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Marketing Strategies for Your Pet Sitting or Dog Walking Service
Marketing Strategies for Your Pet Sitting or Dog Walking Service

You have everything organized, you have all your gear, and you are ready to get going. The next step is getting those new clients! Marketing your business effectively is crucial to your success. There is a variety of ways to get the word out about your new enterprise. By taking advantage of several of them, you can ensure that you quickly increase your client base and establish a solid reputation.

Logo and Slogan

You will need a consistent look for everything from your business cards, to your rate sheets, and invoices to look professional. To make your business memorable and clearly indicate what type of service you provide, use a logo that incorporates animals somehow, yet is distinctive enough to be unmistakably you. First, this need not be expensive. You can use simple clip art to dress things up, but as your income increases consider investing in a unique logo that will set you apart from others and is uniquely yours. Having a distinct, immediately recognizable logo is a huge advertising advantage.

A tagline or slogan that captures the flavor of what your pet sitting or dog walking service is all about is also a good idea to include on all of your paperwork and advertising. It ties your name and a positive message together in prospective clients' minds. It can be as simple as "Prestige Pet Sitting, Custom Care for Your Precious Ones," but if you have it on your business cards, brochures, and advertising, it will soon link your company with customized pet care in everyone's mind automatically.


There is a variety of advertising routes to take to get your business name out there. Start with listing your service where most people look when they need your service at the last minute, the Yellow Pages. Telephone books are still an inexpensive use of your advertising dollars and you can get a large advertisement for not much money. Do not get just a standard listing or you will be lost in the crowd. Look at what others have and try to match the best for size and use of color. Highlight one or two of your best or unique qualities and make sure that you remember to include your website address as well as your telephone number.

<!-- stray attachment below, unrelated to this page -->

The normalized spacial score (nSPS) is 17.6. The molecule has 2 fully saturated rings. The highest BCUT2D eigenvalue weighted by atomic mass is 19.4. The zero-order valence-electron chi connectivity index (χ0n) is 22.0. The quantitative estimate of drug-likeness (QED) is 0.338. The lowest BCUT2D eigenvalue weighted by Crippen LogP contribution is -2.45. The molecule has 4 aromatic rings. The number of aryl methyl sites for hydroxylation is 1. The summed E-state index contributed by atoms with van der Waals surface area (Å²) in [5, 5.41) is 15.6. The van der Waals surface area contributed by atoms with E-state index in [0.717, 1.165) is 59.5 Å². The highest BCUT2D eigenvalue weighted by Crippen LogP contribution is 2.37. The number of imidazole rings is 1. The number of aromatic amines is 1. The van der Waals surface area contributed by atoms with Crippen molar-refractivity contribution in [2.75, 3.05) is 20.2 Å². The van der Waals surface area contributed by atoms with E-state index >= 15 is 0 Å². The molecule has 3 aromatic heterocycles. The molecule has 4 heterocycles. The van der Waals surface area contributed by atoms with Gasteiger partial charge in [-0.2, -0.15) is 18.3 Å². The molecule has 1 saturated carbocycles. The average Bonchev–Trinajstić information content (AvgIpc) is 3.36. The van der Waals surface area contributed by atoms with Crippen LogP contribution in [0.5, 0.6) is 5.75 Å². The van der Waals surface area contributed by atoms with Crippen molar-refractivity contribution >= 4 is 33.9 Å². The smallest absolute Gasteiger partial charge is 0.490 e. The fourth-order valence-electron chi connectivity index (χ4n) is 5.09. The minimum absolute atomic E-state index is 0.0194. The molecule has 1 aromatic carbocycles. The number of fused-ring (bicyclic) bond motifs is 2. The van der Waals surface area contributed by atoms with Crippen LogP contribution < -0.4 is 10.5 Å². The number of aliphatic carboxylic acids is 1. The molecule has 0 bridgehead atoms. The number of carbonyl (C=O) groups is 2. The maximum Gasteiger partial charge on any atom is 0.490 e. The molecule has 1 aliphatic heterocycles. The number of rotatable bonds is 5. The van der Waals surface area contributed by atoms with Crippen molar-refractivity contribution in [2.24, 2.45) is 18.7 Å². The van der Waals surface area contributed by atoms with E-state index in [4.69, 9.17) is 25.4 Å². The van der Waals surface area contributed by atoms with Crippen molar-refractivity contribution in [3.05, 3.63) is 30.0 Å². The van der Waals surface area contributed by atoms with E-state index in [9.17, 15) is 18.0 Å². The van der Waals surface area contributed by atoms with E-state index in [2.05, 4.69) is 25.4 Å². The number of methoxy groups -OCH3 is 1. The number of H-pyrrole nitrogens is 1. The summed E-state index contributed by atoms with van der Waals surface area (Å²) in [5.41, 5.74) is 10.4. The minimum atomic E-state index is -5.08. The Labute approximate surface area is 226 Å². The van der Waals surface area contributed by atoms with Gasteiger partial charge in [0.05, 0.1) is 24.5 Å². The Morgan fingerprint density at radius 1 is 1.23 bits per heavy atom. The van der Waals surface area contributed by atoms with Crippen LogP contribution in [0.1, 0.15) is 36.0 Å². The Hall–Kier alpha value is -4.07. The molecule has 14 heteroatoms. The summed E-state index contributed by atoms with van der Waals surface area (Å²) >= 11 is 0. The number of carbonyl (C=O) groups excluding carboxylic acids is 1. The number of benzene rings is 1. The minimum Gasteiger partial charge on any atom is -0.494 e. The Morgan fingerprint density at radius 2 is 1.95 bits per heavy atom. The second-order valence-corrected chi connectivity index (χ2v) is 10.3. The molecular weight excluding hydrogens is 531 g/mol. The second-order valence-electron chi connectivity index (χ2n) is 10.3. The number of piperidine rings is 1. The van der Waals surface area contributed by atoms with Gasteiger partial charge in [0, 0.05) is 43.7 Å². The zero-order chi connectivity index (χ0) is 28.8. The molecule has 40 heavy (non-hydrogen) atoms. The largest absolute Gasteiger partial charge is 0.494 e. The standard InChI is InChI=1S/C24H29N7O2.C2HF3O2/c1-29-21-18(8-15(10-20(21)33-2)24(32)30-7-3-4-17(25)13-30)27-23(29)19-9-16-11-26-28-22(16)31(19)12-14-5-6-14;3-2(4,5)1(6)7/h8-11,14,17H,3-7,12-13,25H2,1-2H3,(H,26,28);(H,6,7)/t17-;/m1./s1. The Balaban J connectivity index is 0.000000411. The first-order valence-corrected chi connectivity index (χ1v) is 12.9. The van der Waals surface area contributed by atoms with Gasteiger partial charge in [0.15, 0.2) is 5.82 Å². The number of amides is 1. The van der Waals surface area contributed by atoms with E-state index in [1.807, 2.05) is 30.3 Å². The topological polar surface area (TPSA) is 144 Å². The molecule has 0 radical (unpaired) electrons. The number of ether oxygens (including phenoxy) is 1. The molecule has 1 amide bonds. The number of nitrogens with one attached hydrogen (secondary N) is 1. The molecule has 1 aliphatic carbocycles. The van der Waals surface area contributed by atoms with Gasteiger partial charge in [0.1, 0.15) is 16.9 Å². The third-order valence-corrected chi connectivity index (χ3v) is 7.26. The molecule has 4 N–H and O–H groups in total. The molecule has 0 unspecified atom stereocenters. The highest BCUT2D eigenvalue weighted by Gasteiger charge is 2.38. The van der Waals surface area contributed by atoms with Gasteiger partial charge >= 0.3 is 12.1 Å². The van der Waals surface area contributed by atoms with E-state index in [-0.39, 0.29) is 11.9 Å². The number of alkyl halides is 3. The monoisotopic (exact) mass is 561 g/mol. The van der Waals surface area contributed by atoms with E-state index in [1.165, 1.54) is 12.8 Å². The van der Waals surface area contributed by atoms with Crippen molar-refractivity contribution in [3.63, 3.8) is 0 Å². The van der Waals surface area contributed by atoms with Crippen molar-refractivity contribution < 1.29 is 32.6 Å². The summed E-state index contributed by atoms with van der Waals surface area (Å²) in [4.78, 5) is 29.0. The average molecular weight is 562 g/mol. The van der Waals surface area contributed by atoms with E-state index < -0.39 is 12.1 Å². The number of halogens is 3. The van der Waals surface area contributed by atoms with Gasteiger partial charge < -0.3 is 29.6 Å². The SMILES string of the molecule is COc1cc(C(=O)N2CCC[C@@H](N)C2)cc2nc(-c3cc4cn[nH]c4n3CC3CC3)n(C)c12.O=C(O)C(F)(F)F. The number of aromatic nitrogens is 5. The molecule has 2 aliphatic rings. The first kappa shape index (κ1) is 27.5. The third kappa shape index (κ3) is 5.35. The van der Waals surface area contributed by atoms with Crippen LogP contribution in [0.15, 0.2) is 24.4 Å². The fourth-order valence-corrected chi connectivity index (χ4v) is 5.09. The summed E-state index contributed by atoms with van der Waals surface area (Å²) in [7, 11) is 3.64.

Brochures can be a basic one page sheet, a tri-fold, bi-fold…almost any style you want. The beauty of making an interesting brochure is the versatility. You can display brochures almost anywhere. Introduce yourself to area groomers, veterinarians, and shelters and get to know them. Ask if you can display some of your brochures in their office or waiting room, and be sure to offer to do the same for them. Also, it is a good idea to help them out in some way. For instance, you might want to volunteer to walk some of the shelter dogs twice a month. They will be very grateful for your assistance and will be much more likely to recommend you to new adoptive parents if you are an active volunteer. Networking is never a one way street!

A brochure is the opportunity to elaborate on some information. Be sure to include some additional facts and data that bolster the importance of using your service as well as some tips for pet owners. Some information that you might consider including in a tri-fold brochure could be:

· Information on your various professional membership affiliations.

· Tips on how to prepare a pet for their first visit from a pet sitter or their first dog walking excursion.

· Answers to frequently asked questions.

· Why you went into the pet care business.

· The advantages of pet sitting over kennels.

· A discount coupon for the first visit or dog walking session.


Newspaper advertisements are also nice, but call first to do some research. Ask if there will be any upcoming special editions focusing on animals, community services, or any other topic that might be particularly appropriate. Running an ad in a special edition serves you better in two ways, you are targeting readers who are more likely to be interested in your service, and circulation generally increases for special editions.

When you look into newspaper advertising, do not limit yourself to the town's daily newspaper. In many communities today, many people also get a Sunday edition that covers the county or a particular region. These may draw your clientele from neighboring towns if you are willing to cover a particular geographic area within ten to fifteen miles. There may also be small periodicals in your community that are published weekly or monthly such as municipal newsletters or civic group periodicals. These usually offer extremely low advertising rates and are glad to have the support of local businesses.

You can also submit press releases periodically to newspapers, but be sure to only take this route when you have a truly newsworthy item. Newspapers are always glad to receive filler information they can use, but they hate to get what is essentially an advertisement disguised as a press release. A press release can be submitted for the grand opening of your business, any time you win an award, are involved in a charitable event, or when you achieve a milestone of note.